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Forage Harvest Management to Speed Drying and Store High Quality Forage

First cutting should be taken very soon to achieve high quality forage, as seen by some of the estimated NDF levels in standing alfalfa crops around the state. Keep in mind that for dairy quality hay, alfalfa should be stored near 40% NDF and grass hay crops should have less than 55% NDF, which happens in the boot stage, or before the first flowering heads begin to emerge. Keep in mind also that the cutting, drying, and storing process results in raising NDF levels at least 3 NDF units above what it was in the standing crop at the time of cutting, and that assumes quick drying and ideal harvesting procedures.

So, it is time to be thinking about that first cutting and looking for weather windows of opportunity, especially along I-70 and south. Cutting forage for haylage or dry hay is certainly a gamble but waiting for the perfect stretch of weather can end up costing us through large reductions in forage quality as the crop matures and the fiber becomes less digestible.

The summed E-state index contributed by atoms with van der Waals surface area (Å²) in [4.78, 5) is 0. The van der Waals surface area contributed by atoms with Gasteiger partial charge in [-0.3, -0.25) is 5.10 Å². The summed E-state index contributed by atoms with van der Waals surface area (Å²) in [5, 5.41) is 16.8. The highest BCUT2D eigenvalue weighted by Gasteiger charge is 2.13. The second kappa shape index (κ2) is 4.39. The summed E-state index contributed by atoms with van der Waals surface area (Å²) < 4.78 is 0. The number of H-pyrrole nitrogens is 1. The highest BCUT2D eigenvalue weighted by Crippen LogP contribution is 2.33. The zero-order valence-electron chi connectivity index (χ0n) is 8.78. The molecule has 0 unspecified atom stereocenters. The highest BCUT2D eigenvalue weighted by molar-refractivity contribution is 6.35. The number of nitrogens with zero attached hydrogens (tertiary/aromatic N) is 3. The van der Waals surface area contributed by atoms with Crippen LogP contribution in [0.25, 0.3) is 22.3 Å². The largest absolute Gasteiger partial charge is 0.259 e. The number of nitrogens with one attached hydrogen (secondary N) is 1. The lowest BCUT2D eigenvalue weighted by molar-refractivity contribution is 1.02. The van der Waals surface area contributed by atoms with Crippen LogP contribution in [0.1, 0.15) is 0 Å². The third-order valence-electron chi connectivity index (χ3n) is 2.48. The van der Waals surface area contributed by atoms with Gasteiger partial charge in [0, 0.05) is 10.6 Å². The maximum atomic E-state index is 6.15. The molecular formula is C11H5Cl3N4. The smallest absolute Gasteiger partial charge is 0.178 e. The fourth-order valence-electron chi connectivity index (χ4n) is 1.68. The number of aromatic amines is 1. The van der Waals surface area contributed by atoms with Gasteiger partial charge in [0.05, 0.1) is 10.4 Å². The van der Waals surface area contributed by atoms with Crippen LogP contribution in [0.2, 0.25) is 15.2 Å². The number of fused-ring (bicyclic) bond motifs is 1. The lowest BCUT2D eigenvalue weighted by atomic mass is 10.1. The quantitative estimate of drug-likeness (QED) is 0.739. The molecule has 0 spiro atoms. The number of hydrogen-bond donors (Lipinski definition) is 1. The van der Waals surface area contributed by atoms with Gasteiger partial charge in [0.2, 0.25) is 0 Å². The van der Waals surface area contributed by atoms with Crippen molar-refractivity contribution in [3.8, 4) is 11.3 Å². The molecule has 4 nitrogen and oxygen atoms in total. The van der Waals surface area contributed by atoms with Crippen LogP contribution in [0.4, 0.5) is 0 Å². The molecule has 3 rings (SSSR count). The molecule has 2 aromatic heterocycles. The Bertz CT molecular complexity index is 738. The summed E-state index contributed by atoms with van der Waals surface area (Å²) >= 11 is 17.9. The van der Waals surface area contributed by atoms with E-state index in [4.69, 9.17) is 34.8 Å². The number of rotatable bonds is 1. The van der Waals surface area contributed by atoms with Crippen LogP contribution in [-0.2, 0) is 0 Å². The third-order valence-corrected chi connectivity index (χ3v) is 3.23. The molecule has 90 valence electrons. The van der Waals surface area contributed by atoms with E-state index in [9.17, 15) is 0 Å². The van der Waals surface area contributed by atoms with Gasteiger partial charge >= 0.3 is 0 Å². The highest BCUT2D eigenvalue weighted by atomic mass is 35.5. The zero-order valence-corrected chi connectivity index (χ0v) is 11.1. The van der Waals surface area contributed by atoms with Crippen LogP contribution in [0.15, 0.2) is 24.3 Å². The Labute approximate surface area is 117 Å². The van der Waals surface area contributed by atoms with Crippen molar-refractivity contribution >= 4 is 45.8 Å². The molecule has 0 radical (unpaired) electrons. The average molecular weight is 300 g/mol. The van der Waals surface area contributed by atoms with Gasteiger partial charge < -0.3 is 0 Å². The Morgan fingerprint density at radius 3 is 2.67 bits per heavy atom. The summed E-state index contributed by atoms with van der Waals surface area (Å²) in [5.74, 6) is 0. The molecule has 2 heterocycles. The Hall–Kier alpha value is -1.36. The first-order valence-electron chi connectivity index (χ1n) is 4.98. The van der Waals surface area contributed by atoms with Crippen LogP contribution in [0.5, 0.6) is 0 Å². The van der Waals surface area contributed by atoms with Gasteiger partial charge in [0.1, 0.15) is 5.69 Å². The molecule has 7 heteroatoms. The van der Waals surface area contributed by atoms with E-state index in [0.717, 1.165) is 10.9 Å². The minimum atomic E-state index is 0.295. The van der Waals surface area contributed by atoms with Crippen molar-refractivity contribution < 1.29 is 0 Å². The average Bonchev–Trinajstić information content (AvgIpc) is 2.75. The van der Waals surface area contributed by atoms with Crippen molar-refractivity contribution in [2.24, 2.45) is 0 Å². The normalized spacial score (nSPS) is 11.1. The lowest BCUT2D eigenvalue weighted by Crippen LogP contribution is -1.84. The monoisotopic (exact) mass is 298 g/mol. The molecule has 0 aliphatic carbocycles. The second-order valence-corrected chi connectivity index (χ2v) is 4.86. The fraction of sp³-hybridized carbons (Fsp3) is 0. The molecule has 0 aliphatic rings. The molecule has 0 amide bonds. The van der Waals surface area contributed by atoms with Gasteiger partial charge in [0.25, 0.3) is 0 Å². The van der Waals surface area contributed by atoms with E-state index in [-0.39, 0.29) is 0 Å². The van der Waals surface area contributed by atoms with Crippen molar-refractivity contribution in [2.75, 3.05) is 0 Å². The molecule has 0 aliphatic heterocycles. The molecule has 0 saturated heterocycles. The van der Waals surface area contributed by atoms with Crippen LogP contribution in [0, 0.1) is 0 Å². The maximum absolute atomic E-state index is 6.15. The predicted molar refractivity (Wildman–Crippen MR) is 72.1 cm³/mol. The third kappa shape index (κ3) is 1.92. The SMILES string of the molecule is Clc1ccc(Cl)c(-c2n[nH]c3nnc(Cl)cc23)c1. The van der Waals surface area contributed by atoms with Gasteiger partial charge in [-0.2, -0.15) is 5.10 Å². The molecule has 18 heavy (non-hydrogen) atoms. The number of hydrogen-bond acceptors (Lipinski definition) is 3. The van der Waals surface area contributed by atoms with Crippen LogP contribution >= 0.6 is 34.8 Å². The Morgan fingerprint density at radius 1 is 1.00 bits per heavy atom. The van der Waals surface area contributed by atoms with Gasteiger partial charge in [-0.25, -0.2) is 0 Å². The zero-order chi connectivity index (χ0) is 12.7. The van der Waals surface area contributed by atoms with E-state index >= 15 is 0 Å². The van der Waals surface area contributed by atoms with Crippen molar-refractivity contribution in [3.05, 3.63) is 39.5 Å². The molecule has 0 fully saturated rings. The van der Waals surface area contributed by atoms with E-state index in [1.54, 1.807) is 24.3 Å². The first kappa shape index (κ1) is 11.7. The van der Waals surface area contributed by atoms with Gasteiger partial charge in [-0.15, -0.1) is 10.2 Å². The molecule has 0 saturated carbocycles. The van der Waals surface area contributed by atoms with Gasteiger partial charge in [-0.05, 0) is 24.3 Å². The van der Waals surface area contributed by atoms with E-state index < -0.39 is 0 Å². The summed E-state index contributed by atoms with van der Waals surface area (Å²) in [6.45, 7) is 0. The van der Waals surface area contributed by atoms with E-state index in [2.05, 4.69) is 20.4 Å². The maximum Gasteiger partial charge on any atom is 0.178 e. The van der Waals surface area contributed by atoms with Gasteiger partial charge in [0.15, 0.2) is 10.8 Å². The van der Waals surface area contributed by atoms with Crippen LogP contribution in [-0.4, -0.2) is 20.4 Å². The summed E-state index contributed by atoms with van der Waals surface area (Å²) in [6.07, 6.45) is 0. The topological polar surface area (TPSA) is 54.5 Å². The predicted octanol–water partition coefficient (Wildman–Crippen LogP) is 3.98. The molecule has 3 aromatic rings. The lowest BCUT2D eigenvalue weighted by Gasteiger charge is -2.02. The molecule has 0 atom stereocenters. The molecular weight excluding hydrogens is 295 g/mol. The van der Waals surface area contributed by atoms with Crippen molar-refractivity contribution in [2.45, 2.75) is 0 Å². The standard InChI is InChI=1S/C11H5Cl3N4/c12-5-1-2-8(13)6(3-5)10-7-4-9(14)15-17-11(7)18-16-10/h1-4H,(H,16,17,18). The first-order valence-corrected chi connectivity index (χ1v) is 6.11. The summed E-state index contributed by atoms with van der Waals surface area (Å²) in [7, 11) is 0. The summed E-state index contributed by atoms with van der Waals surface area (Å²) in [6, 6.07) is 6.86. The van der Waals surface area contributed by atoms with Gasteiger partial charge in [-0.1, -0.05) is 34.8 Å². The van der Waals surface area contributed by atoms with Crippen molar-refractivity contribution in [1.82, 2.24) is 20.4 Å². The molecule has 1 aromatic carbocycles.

Before cutting though, keep in mind that the soil should be firm enough to support equipment. Compaction damage has long-lasting effects on forage crops. We’ve seen many fields where stand loss in wheel tracks led to lower forage yields, weed invasion, and frustrating attempts to “fill in” the stand later.

Before cutting also keep in mind any harvest intervals required for any pesticides applied. We know some growers around the state have applied insecticides for alfalfa weevil control, so any pre-harvest intervals on the insecticide label have to be followed in order to feed the forage after harvesting.

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